The complicated relationship between Lady Diana and Princess Margaret has been detailed in a new book by royal biographer Andrew Morton.
- Princess Diana's complex relationship with Princess Margaret has been revealed in a new royal book
- Princess Margaret initially welcomed her niece-in-law into the Royal Family but began to resent Diana following her separation from Prince Charles in 1992
- In other royal news, the Queen is a vision of Spring as she makes her first public appearance in five months.
Princess Diana and Princess Margaret's relationship has historically been outshined by the Queen's alleged disdain for the young royal – until now.
Elizabeth and Margaret: The Intimate World of the Windsor Sisters explores the fascinating private lives of the Queen and her younger sister, taking an in-depth look at their differing responses to Princess Diana’s highly-publicized addition to the family in 1981.
According to author Andrew Morton, Diana viewed her aunt-in-law as far more than a distant relative.
Margaret was instrumental in helping the then 20-year-old to adjust to the unfamiliar territory of royal life, staying close to her in the early days inside the ‘Firm’. “Margaret did her bit...to make Diana feel at home, taking her to the theater, joining her for social events, taking her shopping, and essentially showing her the ropes,” Morton reveals.
Unlike her sister, Margaret was known a ‘party princess’ in her early years, having reveled in many of the hallmarks of ordinary youth - drinking, smoking, and dancing. With her fondness for pleasure and disdain for rigidity, she was more relatable to the young Diana than many of the other senior royals. Margaret reportedly took her under her wing after her honeymoon, helping her to ‘navigate the social nuances of the Balmoral summer holiday with the rest of the clan.’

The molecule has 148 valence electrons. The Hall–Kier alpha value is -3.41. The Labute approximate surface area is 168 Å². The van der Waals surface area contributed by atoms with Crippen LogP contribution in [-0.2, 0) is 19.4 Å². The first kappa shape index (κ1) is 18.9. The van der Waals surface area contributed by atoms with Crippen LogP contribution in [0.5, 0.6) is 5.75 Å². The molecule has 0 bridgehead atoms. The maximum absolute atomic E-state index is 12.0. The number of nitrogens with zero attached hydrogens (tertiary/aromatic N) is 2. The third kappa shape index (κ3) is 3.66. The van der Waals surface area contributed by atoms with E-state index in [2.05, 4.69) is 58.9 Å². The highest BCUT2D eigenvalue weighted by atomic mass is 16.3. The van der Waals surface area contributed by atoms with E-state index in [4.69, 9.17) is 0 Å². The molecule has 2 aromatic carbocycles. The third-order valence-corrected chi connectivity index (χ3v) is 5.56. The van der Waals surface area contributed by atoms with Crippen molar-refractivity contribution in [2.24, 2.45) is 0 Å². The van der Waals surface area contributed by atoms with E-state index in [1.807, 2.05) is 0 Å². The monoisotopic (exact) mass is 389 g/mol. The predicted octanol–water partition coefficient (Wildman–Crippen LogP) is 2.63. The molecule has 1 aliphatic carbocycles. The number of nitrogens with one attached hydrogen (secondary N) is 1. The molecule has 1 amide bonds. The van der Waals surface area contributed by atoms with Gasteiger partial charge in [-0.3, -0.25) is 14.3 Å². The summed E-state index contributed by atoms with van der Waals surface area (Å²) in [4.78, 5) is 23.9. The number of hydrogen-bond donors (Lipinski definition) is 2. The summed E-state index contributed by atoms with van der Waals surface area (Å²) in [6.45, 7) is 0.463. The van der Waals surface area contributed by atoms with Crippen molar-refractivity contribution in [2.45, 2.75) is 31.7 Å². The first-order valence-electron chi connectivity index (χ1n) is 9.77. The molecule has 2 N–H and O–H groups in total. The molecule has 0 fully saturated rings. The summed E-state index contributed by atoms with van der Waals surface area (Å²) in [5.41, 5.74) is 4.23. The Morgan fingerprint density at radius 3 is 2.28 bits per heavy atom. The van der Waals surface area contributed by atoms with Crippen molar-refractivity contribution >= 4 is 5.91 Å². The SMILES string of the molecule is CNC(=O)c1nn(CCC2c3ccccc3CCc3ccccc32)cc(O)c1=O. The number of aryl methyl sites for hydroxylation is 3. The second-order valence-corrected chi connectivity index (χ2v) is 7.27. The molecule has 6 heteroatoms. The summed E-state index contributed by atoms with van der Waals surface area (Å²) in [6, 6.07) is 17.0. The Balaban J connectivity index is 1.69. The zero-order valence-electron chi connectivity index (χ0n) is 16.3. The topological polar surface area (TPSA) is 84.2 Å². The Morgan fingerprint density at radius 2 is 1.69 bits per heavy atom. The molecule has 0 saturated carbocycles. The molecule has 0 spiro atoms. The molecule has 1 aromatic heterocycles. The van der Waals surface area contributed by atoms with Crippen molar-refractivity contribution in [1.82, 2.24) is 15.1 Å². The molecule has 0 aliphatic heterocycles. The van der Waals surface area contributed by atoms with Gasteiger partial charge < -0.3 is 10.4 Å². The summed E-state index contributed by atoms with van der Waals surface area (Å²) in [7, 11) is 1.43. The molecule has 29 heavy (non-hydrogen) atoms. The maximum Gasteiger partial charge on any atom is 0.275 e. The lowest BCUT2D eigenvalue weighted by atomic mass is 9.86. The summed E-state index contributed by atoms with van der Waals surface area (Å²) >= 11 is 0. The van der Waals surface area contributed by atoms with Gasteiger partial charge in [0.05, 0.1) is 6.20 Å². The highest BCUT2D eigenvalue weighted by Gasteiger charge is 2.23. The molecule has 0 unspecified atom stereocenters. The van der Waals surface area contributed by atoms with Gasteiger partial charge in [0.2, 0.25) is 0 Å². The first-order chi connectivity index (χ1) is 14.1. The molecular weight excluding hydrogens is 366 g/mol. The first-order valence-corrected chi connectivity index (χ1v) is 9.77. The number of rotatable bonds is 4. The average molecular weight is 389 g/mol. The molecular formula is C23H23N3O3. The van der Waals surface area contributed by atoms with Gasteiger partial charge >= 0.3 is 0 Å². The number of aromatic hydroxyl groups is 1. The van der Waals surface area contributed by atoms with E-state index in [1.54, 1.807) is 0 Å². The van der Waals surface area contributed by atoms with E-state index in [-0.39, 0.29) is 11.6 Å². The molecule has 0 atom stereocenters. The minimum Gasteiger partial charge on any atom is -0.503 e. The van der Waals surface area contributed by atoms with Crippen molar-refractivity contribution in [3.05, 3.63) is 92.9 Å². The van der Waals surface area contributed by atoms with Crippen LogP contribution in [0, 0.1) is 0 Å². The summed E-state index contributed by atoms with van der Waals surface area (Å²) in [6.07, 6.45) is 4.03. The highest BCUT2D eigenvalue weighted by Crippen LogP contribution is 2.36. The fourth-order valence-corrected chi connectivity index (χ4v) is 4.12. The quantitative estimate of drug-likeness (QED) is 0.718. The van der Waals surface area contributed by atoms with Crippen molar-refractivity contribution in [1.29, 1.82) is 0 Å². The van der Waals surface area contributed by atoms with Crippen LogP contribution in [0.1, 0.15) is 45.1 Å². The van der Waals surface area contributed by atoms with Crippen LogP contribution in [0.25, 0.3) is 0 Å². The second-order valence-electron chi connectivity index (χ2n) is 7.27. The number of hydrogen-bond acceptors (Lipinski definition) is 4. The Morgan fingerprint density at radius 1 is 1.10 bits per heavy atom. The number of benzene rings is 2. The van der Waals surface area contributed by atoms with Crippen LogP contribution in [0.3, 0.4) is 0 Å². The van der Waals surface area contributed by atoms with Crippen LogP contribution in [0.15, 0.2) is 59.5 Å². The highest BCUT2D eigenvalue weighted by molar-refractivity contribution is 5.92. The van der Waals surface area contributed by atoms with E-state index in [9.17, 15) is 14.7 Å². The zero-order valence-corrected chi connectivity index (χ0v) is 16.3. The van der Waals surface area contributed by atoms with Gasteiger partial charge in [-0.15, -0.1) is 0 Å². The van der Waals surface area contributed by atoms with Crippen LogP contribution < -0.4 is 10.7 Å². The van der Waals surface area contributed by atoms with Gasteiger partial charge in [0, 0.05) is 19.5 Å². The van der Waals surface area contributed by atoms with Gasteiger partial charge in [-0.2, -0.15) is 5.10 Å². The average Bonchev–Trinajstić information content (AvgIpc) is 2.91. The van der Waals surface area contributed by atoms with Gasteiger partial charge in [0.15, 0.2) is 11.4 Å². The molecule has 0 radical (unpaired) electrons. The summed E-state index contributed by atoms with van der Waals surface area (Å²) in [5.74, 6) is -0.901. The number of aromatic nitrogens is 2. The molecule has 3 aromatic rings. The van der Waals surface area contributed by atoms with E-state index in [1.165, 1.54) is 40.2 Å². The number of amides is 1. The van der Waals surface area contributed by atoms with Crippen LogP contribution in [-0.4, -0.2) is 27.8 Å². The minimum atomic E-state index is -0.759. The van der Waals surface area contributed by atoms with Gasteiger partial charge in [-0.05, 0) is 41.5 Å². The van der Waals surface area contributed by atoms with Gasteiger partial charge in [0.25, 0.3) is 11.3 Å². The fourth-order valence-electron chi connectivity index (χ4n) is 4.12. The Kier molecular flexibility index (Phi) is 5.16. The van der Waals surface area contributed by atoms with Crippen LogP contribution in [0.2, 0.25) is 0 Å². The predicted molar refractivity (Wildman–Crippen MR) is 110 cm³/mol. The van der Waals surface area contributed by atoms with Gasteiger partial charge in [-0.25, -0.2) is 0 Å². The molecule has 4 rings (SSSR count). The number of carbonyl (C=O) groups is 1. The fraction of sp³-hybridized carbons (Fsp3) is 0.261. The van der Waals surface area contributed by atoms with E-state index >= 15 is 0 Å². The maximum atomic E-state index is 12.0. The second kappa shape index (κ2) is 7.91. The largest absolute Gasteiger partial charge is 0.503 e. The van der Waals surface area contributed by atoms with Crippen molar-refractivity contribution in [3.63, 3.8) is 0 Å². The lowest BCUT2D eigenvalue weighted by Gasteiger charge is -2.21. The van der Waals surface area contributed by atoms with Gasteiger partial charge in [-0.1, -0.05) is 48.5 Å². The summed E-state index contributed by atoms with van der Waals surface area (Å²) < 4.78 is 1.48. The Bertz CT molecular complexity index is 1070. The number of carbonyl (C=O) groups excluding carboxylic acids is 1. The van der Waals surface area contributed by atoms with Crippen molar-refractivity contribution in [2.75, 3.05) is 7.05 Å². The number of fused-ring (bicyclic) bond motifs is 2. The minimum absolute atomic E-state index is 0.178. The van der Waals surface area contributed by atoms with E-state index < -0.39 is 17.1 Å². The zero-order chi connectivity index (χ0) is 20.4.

This kindness didn’t go unnoticed. Diana gushed about Margaret to Morton, revealing, “I’ve always adored Margo. I love her to bits, and she has been wonderful to me from day one.”
As a naïve newcomer to the Royal Family, the Princess of Wales was regularly protected by her aunt. When the Queen expressed frustration at Diana’s struggle to embrace her role, Margaret urged her to be patient. "'Let her do what she likes,' said Margaret, feeling that her sister was being too black and white. 'Leave her alone and she will be alright,'" Morton writes.
However, this compassion was severed in 1992 when it became clear that Prince Charles and Diana’s marriage was on the rocks.
Margaret fled to the Queen’s side to support her as she grieved the separation, which was followed shortly after by the collapse of her daughter Anne’s marriage. The double blow was exacerbated by the destruction of her childhood home, Windsor Castle. The royal residence had been struck by a terrible fire caused by a faulty spotlight, resulting in $47.5 million worth of damage.
“She retreated to Royal Lodge and spent the weekend with Margaret and her mother, almost inconsolable,” says Morton.
Margaret became particularly protective of her sister during this painful time, revoking any loyalties she once held for Diana. She went on to completely cut her off following her BBC Panorama interview with Martin Bashir in 1995, in which Diana divulged a number of damning details about her experience inside the Royal Family. Margaret sent a scathing letter to Diana to express her fury at the supposed betrayal, before erasing any memories of the ‘People’s Princess’ from her home.
“Margaret was angry and upset, so much that after the interview she threw out every magazine with Diana’s picture on the cover,” said Morton. The royal author also claims that Margaret burned all Diana’s letters to her mother, in an attempt to completely wipe her from the family's history.
The warm feelings she once held for Diana never returned.
When the Princess of Wales died in a tragic car crash in 1997, royal fans were quick to note Margaret's distinctively cold reaction. As she waited at Buckingham Palace for the gun carriage carrying Diana’s body, Margaret was apparently chatting to the Queen about renovating the toilets at Kensington Palace. She also seemed unmoved when the funeral cortege passed her, offering a mere nod of the head in respect of the late princess. This blatant lack of emotion was likely a reflection of her belief that Diana abandoned and humiliated the royal family following her interview, leaving them to pick up the pieces in her absence.
Emma is a Lifestyle News Writer for woman&home. Hailing from the lovely city of Dublin, she mainly covers the Royal Family and the entertainment world, as well as the occasional health and wellness feature. Always up for a good conversation, she has a passion for interviewing everyone from A-list celebrities to the local GP - or just about anyone who will chat to her, really.
Emma holds an MA in International Journalism from City, University of London and a BA in English Literature from Trinity College Dublin.
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